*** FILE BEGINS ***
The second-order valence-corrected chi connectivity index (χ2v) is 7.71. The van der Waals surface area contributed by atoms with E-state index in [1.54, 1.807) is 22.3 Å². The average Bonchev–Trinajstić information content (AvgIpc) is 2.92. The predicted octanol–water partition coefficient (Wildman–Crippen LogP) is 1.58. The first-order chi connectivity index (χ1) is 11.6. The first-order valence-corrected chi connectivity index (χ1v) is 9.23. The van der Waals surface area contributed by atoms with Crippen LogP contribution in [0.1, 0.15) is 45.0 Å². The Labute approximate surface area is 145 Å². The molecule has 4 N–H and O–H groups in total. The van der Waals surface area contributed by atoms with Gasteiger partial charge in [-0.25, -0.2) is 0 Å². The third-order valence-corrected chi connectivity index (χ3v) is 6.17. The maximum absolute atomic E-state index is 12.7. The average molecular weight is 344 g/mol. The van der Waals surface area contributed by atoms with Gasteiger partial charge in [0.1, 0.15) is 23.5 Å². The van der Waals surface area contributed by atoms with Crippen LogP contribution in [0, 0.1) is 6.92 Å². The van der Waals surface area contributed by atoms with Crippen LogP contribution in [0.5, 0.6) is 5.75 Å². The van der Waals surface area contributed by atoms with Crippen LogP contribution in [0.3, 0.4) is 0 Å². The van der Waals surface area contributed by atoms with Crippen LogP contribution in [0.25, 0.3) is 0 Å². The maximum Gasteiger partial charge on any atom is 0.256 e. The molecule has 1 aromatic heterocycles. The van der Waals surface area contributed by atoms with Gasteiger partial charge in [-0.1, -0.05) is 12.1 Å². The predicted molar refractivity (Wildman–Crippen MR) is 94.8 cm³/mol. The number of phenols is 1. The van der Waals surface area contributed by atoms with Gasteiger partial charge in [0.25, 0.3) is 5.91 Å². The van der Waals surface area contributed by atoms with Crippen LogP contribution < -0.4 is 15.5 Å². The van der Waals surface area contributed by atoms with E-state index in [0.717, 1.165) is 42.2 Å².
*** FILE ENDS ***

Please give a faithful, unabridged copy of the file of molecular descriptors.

The second-order valence-corrected chi connectivity index (χ2v) is 7.71. The van der Waals surface area contributed by atoms with E-state index in [1.54, 1.807) is 22.3 Å². The average Bonchev–Trinajstić information content (AvgIpc) is 2.92. The predicted octanol–water partition coefficient (Wildman–Crippen LogP) is 1.58. The first-order chi connectivity index (χ1) is 11.6. The first-order valence-corrected chi connectivity index (χ1v) is 9.23. The van der Waals surface area contributed by atoms with Crippen LogP contribution in [0.1, 0.15) is 45.0 Å². The Labute approximate surface area is 145 Å². The molecule has 4 N–H and O–H groups in total. The van der Waals surface area contributed by atoms with Gasteiger partial charge in [-0.25, -0.2) is 0 Å². The third-order valence-corrected chi connectivity index (χ3v) is 6.17. The maximum absolute atomic E-state index is 12.7. The average molecular weight is 344 g/mol. The van der Waals surface area contributed by atoms with Gasteiger partial charge in [0.1, 0.15) is 23.5 Å². The van der Waals surface area contributed by atoms with Crippen LogP contribution in [0, 0.1) is 6.92 Å². The van der Waals surface area contributed by atoms with Crippen LogP contribution in [0.5, 0.6) is 5.75 Å². The van der Waals surface area contributed by atoms with Crippen LogP contribution in [0.3, 0.4) is 0 Å². The van der Waals surface area contributed by atoms with Crippen LogP contribution in [0.25, 0.3) is 0 Å². The maximum Gasteiger partial charge on any atom is 0.256 e. The molecule has 1 aromatic heterocycles. The van der Waals surface area contributed by atoms with Gasteiger partial charge in [-0.1, -0.05) is 12.1 Å². The predicted molar refractivity (Wildman–Crippen MR) is 94.8 cm³/mol. The number of phenols is 1. The van der Waals surface area contributed by atoms with Gasteiger partial charge in [0.25, 0.3) is 5.91 Å². The van der Waals surface area contributed by atoms with Crippen LogP contribution < -0.4 is 15.5 Å². The van der Waals surface area contributed by atoms with E-state index in [0.717, 1.165) is 42.2 Å².